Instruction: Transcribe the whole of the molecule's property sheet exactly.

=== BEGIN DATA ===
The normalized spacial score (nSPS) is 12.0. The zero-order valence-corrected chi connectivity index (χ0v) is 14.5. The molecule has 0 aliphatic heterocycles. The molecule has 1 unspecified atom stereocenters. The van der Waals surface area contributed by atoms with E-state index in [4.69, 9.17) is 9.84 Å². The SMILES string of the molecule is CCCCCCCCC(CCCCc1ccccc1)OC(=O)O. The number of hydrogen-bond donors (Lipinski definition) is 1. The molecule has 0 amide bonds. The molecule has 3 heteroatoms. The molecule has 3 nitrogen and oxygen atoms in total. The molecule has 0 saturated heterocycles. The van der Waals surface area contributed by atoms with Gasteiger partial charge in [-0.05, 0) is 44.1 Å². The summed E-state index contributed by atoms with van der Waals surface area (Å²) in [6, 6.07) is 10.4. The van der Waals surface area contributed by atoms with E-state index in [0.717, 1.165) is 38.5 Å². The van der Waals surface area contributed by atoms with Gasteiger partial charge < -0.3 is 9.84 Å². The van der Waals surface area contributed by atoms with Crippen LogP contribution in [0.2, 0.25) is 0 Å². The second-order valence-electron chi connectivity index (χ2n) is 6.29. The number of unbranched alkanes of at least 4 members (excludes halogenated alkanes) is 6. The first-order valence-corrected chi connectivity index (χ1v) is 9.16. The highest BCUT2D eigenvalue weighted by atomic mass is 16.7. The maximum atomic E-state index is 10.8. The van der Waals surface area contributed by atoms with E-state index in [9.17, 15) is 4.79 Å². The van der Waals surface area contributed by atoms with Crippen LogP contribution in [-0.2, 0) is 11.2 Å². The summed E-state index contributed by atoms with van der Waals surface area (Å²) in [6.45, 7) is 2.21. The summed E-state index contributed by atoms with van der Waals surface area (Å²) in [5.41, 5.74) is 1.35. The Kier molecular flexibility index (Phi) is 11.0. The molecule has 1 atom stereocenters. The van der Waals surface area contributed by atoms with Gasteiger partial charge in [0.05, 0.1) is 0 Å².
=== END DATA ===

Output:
The normalized spacial score (nSPS) is 12.0. The zero-order valence-corrected chi connectivity index (χ0v) is 14.5. The molecule has 0 aliphatic heterocycles. The molecule has 1 unspecified atom stereocenters. The van der Waals surface area contributed by atoms with E-state index in [4.69, 9.17) is 9.84 Å². The SMILES string of the molecule is CCCCCCCCC(CCCCc1ccccc1)OC(=O)O. The number of hydrogen-bond donors (Lipinski definition) is 1. The molecule has 0 amide bonds. The molecule has 3 heteroatoms. The molecule has 3 nitrogen and oxygen atoms in total. The molecule has 0 saturated heterocycles. The van der Waals surface area contributed by atoms with Gasteiger partial charge in [-0.05, 0) is 44.1 Å². The summed E-state index contributed by atoms with van der Waals surface area (Å²) in [6, 6.07) is 10.4. The van der Waals surface area contributed by atoms with E-state index in [0.717, 1.165) is 38.5 Å². The van der Waals surface area contributed by atoms with Gasteiger partial charge < -0.3 is 9.84 Å². The van der Waals surface area contributed by atoms with Crippen LogP contribution in [0.2, 0.25) is 0 Å². The second-order valence-electron chi connectivity index (χ2n) is 6.29. The number of unbranched alkanes of at least 4 members (excludes halogenated alkanes) is 6. The first-order valence-corrected chi connectivity index (χ1v) is 9.16. The highest BCUT2D eigenvalue weighted by atomic mass is 16.7. The maximum atomic E-state index is 10.8. The van der Waals surface area contributed by atoms with E-state index in [9.17, 15) is 4.79 Å². The van der Waals surface area contributed by atoms with Crippen LogP contribution in [-0.2, 0) is 11.2 Å². The summed E-state index contributed by atoms with van der Waals surface area (Å²) in [6.45, 7) is 2.21. The summed E-state index contributed by atoms with van der Waals surface area (Å²) in [5.41, 5.74) is 1.35. The Kier molecular flexibility index (Phi) is 11.0. The molecule has 1 atom stereocenters. The van der Waals surface area contributed by atoms with Gasteiger partial charge in [0.05, 0.1) is 0 Å².